Tread Marks On DetroitDouglas Harbrecht
Candidate Bill Clinton knew how to get smiles from Detroit's Big Three auto makers: pledge to restore a 25% truck tariff on Japanese minivans and all-terrain vehicles. The grins widened when President Clinton acted as if he were going to follow through on his promise by blasting the current low tariffs as "a $300 million-a-year freebie" handed to Japan by George Bush.
Suddenly, though, the euphoria is over. On May 14, a federal court in New York shot down 25% duties on Nissan Motor Co.'s two-door Pathfinder sport-utility vehicles. Judge Jane A. Restani of the U.S. Court of International Trade ruled that while the vehicle shared some engineering characteristics with trucks, the Pathfinder's design "virtually shouts to the consumer, `I am a car, not a truck."' This reasoning, concedes one key U.S. government official, "makes it very difficult" for the Treasury Dept. to press tariffs on four-door sport-utility vehicles, much less passenger minivans.
JUGGERNAUT. The decision is a blow for Detroit--and not just because it denies U.S. carmakers the price edge they had sought. More ominously, the ruling demonstrates the riskiness of carmakers' strategy of relying on government help to halt the Japanese export juggernaut.
The Nissan ruling is the latest in a series of lobbying setbacks for Detroit. Last February, negative press and weak White House support forced the Big Three to drop plans to file a major antidumping case against seven Japanese car exporters. Critics charged that such a move would have been a blatant appeal for protectionism. Detroit was also dismayed with a Feb. 19 Commerce Dept. decision to grant Nissan special foreign-trade-zone status for an expansion of its giant Smyrna (Tenn.) facility.
The Big Three had complained that the zone enabled Nissan to import parts duty-free to Smyrna. That will make the plant even more competitive with rival U.S. auto facilities. The decision also makes it much less likely that Chrysler, Ford, and GM will challenge Toyota's pending request for foreign-trade-zone status for its U.S. plant expansion.
American carmakers aren't about to give up seeking government help, though. Industry lobbyists have been closely involved in fashioning the sweeping new Japan policy soon to be unveiled by a White House interagency task force. The new policy is almost certain to set numerical targets for increasing the paltry 16,000 units per year exported to Japan by the Big Three. And at the behest of Detroit, Commerce Secretary Ronald H. Brown and U.S. Trade Representative Mickey Kantor plan to step up their campaign to get the Japanese to purchase more U.S. parts. Detroit, says David E. Cole of the University of Michigan, aims to "keep the heat on."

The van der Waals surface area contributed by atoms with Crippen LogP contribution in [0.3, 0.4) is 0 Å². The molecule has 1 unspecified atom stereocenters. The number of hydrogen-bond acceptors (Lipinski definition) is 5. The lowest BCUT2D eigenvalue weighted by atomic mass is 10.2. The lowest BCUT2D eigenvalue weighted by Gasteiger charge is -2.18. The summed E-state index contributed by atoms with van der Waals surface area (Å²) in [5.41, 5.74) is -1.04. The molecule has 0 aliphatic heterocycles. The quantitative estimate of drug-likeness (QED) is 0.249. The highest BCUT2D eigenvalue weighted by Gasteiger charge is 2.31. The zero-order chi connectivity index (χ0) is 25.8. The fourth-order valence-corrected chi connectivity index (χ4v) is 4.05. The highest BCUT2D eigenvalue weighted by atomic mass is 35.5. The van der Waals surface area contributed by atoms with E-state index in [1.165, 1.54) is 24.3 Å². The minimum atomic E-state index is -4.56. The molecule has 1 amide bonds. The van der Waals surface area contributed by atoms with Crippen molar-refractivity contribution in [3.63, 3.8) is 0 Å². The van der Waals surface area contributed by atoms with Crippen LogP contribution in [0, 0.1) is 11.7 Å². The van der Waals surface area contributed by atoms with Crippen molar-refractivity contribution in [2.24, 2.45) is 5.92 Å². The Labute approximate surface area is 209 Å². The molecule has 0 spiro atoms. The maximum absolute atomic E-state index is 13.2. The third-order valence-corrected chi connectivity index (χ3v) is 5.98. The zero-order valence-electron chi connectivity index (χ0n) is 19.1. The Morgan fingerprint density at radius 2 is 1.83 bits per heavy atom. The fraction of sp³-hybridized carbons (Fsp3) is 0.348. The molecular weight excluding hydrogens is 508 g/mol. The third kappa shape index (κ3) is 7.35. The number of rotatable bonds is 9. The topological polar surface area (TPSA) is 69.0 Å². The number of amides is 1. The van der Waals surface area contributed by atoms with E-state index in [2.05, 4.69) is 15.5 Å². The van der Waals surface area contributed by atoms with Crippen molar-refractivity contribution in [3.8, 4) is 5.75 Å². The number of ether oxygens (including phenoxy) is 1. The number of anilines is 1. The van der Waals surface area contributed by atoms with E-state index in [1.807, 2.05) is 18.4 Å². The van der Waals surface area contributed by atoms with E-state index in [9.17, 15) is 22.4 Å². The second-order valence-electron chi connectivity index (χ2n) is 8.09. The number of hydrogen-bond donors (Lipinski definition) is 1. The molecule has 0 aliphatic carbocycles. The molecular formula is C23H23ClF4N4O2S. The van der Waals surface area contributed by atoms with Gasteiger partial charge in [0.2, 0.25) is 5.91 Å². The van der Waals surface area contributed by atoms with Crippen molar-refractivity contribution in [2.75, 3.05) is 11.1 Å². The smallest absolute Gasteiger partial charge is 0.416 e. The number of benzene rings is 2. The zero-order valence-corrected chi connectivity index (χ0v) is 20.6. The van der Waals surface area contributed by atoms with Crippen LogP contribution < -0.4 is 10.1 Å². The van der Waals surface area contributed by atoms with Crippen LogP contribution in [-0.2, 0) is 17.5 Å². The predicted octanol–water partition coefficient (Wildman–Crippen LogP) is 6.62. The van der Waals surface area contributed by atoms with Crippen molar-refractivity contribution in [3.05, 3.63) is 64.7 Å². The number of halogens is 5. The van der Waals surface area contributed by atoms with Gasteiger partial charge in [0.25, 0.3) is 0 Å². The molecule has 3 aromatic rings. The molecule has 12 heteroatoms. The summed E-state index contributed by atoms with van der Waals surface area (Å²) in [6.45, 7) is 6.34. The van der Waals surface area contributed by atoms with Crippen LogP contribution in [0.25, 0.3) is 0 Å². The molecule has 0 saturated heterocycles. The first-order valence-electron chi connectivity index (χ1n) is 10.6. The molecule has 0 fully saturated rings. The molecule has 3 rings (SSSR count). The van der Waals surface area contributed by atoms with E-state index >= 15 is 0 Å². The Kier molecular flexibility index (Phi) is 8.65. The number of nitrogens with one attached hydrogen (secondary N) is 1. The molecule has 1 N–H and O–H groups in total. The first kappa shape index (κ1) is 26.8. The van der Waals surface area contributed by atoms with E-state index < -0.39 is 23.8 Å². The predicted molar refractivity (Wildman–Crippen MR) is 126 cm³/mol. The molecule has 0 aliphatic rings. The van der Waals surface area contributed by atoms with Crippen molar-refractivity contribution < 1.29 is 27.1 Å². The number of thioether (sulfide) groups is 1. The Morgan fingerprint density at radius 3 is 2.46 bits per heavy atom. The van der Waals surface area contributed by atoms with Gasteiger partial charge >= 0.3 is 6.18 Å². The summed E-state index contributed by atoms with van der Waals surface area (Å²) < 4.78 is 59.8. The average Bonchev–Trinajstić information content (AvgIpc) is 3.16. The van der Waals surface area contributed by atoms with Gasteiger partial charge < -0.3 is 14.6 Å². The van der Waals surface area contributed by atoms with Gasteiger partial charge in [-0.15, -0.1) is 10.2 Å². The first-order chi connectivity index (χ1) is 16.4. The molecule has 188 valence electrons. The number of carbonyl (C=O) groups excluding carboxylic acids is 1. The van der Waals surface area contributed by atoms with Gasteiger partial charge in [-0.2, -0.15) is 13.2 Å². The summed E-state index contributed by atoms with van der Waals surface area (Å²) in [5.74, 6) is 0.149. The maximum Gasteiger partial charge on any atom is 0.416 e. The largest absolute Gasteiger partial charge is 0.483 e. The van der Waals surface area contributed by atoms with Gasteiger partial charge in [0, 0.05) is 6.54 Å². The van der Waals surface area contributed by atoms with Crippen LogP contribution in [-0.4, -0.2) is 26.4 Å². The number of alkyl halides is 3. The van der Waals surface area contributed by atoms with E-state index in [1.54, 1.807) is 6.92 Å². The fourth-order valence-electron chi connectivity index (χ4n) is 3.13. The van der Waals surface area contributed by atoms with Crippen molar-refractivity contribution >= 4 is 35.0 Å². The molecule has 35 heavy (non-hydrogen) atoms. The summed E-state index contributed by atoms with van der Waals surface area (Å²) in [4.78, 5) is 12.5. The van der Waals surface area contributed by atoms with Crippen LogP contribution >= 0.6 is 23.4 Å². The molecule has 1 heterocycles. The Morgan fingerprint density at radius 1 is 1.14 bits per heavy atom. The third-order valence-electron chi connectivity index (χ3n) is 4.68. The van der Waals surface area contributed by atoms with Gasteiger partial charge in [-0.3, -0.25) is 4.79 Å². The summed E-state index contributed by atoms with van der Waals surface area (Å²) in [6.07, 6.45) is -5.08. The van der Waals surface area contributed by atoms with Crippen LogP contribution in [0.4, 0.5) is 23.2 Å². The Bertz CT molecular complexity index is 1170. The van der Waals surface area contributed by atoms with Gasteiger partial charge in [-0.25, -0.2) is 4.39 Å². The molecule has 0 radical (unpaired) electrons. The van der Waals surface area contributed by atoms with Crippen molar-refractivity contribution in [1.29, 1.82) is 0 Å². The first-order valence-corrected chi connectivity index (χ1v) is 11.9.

Industry insiders say Detroit is also beating a path to Capitol Hill to overturn the Nissan decision. Officially, Ford, Chrysler, and GM are downplaying the ruling in the five-year-old dispute as a sideshow in U.S.-Japan trade relations. "This would be old news if the President hadn't raised it recently," says Stephen Collins, director of international economics for the American Automobile Manufacturers Assn. "We have much broader goals now." But industry sources say the companies still hope to have the tariff imposed legislatively. Such an effort passed the House but failed narrowly in the Senate last year.
SOLIDARITY. It's not clear where the Administration would stand on such a bill. While the President continues to blow hot on trade, his advisers are sharply divided over the minivan issue. Even trade hard-liner Laura D'Andrea Tyson, who chairs the Council of Economic Advisers, has sided with Treasury Secretary Lloyd M. Bentsen in opposing higher fees on foreign minivans. They have argued that raising tariffs without formal charges of trade violations amounts to protectionism, pure and simple. But Kantor, who served as Clinton's campaign chairman and remembers his promises, supports the move as a show of solidarity with the auto industry.
Ironically, Detroit is seeking aid in a market where it is king. Led by Chrysler Corp., the U.S. dominates the minivan sector with 90% of sales. And the strong yen will make it difficult for Japan to drop prices to expand market share. If it cares to, Detroit can learn several lessons from the Nissan case. One is that the government isn't a dependable ally. Another is that the auto industry doesn't always need Uncle Sam's help to compete successfully.
MORE HELP WANTED FROM UNCLE SAM TARIFFS A federal trade-court judge took a test drive in a Nissan Pathfinder and promptly shot down its 25% tariffs. That means Detroit probably won't win the higher tariffs on imported minivans. DUMPING With White House support lukewarm, the Big Three pulled back from filing a dumping case against seven Japanese car exporters. DUTY-FREE ZONES Over Detroit's opposition, the Commerce Dept. granted an expanded Nissan plant special foreign-trade-zone status. Toyota may get a similar deal. DATA: BUSINESS WEEK